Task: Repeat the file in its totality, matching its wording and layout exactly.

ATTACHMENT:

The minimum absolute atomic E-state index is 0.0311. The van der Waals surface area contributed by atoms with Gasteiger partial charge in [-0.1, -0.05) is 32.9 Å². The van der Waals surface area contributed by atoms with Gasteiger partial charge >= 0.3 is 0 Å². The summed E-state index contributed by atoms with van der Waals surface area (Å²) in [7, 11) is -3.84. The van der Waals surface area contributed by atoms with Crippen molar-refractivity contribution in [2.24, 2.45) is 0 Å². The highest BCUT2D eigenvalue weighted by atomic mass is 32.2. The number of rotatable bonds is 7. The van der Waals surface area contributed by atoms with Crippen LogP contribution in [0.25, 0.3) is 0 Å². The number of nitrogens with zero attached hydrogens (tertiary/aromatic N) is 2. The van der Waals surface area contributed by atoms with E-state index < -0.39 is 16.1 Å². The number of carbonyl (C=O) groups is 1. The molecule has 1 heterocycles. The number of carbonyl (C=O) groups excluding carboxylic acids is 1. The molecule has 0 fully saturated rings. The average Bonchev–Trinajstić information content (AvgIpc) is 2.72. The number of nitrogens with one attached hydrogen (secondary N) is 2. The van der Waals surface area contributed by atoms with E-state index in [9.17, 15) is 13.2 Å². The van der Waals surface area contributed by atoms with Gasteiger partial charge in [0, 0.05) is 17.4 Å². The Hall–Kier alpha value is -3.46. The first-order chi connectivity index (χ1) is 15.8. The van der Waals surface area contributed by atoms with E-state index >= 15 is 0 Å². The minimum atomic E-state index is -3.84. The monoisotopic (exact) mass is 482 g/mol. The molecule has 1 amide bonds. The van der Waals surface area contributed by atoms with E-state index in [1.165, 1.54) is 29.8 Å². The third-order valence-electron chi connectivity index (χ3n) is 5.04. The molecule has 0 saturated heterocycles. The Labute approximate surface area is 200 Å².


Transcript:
The minimum absolute atomic E-state index is 0.0311. The van der Waals surface area contributed by atoms with Gasteiger partial charge in [-0.1, -0.05) is 32.9 Å². The van der Waals surface area contributed by atoms with Gasteiger partial charge >= 0.3 is 0 Å². The summed E-state index contributed by atoms with van der Waals surface area (Å²) in [7, 11) is -3.84. The van der Waals surface area contributed by atoms with Crippen molar-refractivity contribution in [2.24, 2.45) is 0 Å². The highest BCUT2D eigenvalue weighted by atomic mass is 32.2. The number of rotatable bonds is 7. The van der Waals surface area contributed by atoms with Crippen LogP contribution in [0.25, 0.3) is 0 Å². The number of nitrogens with zero attached hydrogens (tertiary/aromatic N) is 2. The van der Waals surface area contributed by atoms with E-state index < -0.39 is 16.1 Å². The number of carbonyl (C=O) groups is 1. The molecule has 1 heterocycles. The number of carbonyl (C=O) groups excluding carboxylic acids is 1. The molecule has 0 fully saturated rings. The average Bonchev–Trinajstić information content (AvgIpc) is 2.72. The number of nitrogens with one attached hydrogen (secondary N) is 2. The van der Waals surface area contributed by atoms with E-state index in [9.17, 15) is 13.2 Å². The van der Waals surface area contributed by atoms with Gasteiger partial charge in [0, 0.05) is 17.4 Å². The Hall–Kier alpha value is -3.46. The first-order chi connectivity index (χ1) is 15.8. The van der Waals surface area contributed by atoms with E-state index >= 15 is 0 Å². The minimum atomic E-state index is -3.84. The monoisotopic (exact) mass is 482 g/mol. The molecule has 1 amide bonds. The van der Waals surface area contributed by atoms with E-state index in [1.165, 1.54) is 29.8 Å². The third-order valence-electron chi connectivity index (χ3n) is 5.04. The molecule has 0 saturated heterocycles. The Labute approximate surface area is 200 Å².